Music fest to go beyond bluegrass
Marion County Lake has been hosting Bluegrass at the Lake for 12 years, but fans keep the event from getting old, lake resident Pam Lyle said.
“We always look forward to it,” she said. “The campsite is full, which is always fun, and they bring in quality acts. My kids at home know the bands, so they’re excited.”
Saturday will be the first time the event is open to genres of music other than bluegrass.
“In the past we tried to mainline bluegrass,” founding member Bob McCurdy said. “After seeing what the big boys are doing down at Winfield, they’re doing blue, country, and pretty much anything acoustic.”
Even within bluegrass there are different types, and that diversity is why the event draws 300 to 400 people annually, Lyle said.
“This is getting comparable to Winfield, and that’s huge,” she said. “I always thought I wouldn’t like bluegrass, but there are different genres of bluegrass.”
It will be the second year for $5 tickets, which lessens the burden on local businesses for donations, McCurdy said.
“For $5, you can’t get more entertainment anywhere else,” he said. “I don’t think I got any complaints last year.”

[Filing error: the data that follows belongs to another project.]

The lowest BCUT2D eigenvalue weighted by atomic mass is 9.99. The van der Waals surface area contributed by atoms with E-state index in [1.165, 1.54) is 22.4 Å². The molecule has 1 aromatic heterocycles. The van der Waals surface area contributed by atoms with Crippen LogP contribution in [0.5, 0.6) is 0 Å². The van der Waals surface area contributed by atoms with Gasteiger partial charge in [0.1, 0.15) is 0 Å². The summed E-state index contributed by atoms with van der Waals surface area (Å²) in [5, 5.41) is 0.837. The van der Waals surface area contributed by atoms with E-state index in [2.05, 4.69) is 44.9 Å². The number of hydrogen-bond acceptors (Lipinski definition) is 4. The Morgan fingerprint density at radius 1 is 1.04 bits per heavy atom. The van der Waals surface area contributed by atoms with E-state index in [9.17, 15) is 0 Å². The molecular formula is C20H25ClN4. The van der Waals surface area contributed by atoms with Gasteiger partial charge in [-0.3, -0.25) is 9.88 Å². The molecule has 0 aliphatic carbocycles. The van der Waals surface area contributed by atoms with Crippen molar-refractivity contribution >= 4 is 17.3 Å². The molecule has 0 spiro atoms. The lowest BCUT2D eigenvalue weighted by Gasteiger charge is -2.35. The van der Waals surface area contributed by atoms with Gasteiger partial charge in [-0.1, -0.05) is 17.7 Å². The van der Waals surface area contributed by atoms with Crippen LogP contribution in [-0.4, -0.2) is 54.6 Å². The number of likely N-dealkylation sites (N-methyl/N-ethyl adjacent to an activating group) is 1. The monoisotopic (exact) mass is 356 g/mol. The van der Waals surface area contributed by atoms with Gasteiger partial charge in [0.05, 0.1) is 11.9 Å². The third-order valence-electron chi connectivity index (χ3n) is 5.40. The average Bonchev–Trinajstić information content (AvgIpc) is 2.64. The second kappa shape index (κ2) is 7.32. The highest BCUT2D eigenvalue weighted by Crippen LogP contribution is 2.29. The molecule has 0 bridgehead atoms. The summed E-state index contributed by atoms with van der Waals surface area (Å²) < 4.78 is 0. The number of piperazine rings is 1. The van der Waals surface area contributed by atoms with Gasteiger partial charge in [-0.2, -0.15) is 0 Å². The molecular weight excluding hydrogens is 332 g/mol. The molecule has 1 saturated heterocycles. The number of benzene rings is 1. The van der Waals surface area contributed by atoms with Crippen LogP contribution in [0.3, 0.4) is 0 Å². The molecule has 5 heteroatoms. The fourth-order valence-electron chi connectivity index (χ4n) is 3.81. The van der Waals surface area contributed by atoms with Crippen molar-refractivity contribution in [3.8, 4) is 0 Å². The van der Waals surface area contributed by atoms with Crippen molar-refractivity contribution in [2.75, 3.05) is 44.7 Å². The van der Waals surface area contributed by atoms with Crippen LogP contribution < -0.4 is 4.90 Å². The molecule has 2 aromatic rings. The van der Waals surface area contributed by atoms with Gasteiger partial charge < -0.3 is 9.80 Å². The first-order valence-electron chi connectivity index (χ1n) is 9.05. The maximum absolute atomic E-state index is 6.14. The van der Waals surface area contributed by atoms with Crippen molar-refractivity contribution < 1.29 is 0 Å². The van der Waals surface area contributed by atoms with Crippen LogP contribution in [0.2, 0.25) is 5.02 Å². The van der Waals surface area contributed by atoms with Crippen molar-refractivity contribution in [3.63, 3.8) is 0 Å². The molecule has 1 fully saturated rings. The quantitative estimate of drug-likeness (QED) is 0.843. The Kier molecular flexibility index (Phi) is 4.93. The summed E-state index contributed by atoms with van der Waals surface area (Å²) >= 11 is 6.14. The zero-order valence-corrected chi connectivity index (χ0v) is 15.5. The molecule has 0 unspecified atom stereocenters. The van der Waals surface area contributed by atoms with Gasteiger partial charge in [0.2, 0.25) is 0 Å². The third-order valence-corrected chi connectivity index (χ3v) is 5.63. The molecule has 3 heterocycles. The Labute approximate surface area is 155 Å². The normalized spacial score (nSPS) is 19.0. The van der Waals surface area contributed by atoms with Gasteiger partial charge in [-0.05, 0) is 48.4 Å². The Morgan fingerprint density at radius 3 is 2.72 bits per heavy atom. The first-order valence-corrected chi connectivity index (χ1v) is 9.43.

There will be a new format this year, with bluegrass karaoke Friday, and eight bands slated to play Saturday.
“That was the initial reason for having it, as a fundraiser,” McCurdy said. “That’s the way it remains and hopefully it grows this year. It’s the first year for a two-day event.”
Committee members try to get different acts every year, but occasionally they invite repeat musicians.
“If we see someone we like well enough, we’ll invite them back,” McCurdy said. “The main thing is that people want to get onstage and jam.”
This year’s list features four groups within an hour-and-a-half of Marion, with 80 Proof Engine from Newton, DeWayn Brothers of Emporia, Pretend Friend of Wichita, and Grody Riggins from Winfield.
While the primary acts are enjoyable, nighttime brings its own fun, with amateur musicians descending from campers to play.
“There will be bonfires all through the campsite, and the unprofessional pickers come together,” Lyle said.
Events like the festival, and the lake’s community atmosphere, are major reasons why people are willing to drive in on weekends, Lyle said.
“I have a brother from Lenora who drives four hours,” she said. “They didn’t want to drive the four hours. “They looked in Colorado, western Kansas, and Nebraska, but never felt they found the community that was here.”
When there is bad weather the event moves to the lake hall.
Last modified June 12, 2019